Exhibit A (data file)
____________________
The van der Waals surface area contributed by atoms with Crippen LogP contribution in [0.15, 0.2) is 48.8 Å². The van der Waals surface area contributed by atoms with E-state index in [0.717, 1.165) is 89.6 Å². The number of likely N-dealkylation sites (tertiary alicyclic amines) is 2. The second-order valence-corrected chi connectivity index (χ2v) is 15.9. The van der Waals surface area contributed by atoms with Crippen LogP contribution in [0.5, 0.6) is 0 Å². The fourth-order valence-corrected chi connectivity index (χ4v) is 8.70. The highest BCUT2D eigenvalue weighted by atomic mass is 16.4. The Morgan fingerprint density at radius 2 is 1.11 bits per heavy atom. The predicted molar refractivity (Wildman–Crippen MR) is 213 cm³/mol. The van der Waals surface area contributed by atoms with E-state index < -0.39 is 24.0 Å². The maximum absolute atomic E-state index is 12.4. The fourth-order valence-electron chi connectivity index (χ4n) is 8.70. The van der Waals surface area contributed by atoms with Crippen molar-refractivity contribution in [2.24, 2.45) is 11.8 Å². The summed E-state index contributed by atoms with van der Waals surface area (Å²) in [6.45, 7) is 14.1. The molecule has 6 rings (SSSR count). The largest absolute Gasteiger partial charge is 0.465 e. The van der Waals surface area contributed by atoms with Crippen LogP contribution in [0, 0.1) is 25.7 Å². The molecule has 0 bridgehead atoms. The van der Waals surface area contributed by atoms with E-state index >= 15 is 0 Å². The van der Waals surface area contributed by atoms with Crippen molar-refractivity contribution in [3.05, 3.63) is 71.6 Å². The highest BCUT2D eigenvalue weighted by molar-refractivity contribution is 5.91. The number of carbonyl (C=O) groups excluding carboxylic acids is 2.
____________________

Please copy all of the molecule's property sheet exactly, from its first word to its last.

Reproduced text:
The van der Waals surface area contributed by atoms with Crippen LogP contribution in [0.15, 0.2) is 48.8 Å². The van der Waals surface area contributed by atoms with E-state index in [0.717, 1.165) is 89.6 Å². The number of likely N-dealkylation sites (tertiary alicyclic amines) is 2. The second-order valence-corrected chi connectivity index (χ2v) is 15.9. The van der Waals surface area contributed by atoms with Crippen LogP contribution in [0.5, 0.6) is 0 Å². The fourth-order valence-corrected chi connectivity index (χ4v) is 8.70. The highest BCUT2D eigenvalue weighted by atomic mass is 16.4. The Morgan fingerprint density at radius 2 is 1.11 bits per heavy atom. The predicted molar refractivity (Wildman–Crippen MR) is 213 cm³/mol. The van der Waals surface area contributed by atoms with E-state index < -0.39 is 24.0 Å². The maximum absolute atomic E-state index is 12.4. The fourth-order valence-electron chi connectivity index (χ4n) is 8.70. The van der Waals surface area contributed by atoms with Crippen molar-refractivity contribution in [2.24, 2.45) is 11.8 Å². The summed E-state index contributed by atoms with van der Waals surface area (Å²) in [6.45, 7) is 14.1. The molecule has 6 rings (SSSR count). The largest absolute Gasteiger partial charge is 0.465 e. The van der Waals surface area contributed by atoms with Crippen LogP contribution in [0, 0.1) is 25.7 Å². The molecule has 0 bridgehead atoms. The van der Waals surface area contributed by atoms with E-state index >= 15 is 0 Å². The van der Waals surface area contributed by atoms with Crippen molar-refractivity contribution in [3.05, 3.63) is 71.6 Å². The highest BCUT2D eigenvalue weighted by molar-refractivity contribution is 5.91. The number of carbonyl (C=O) groups excluding carboxylic acids is 2.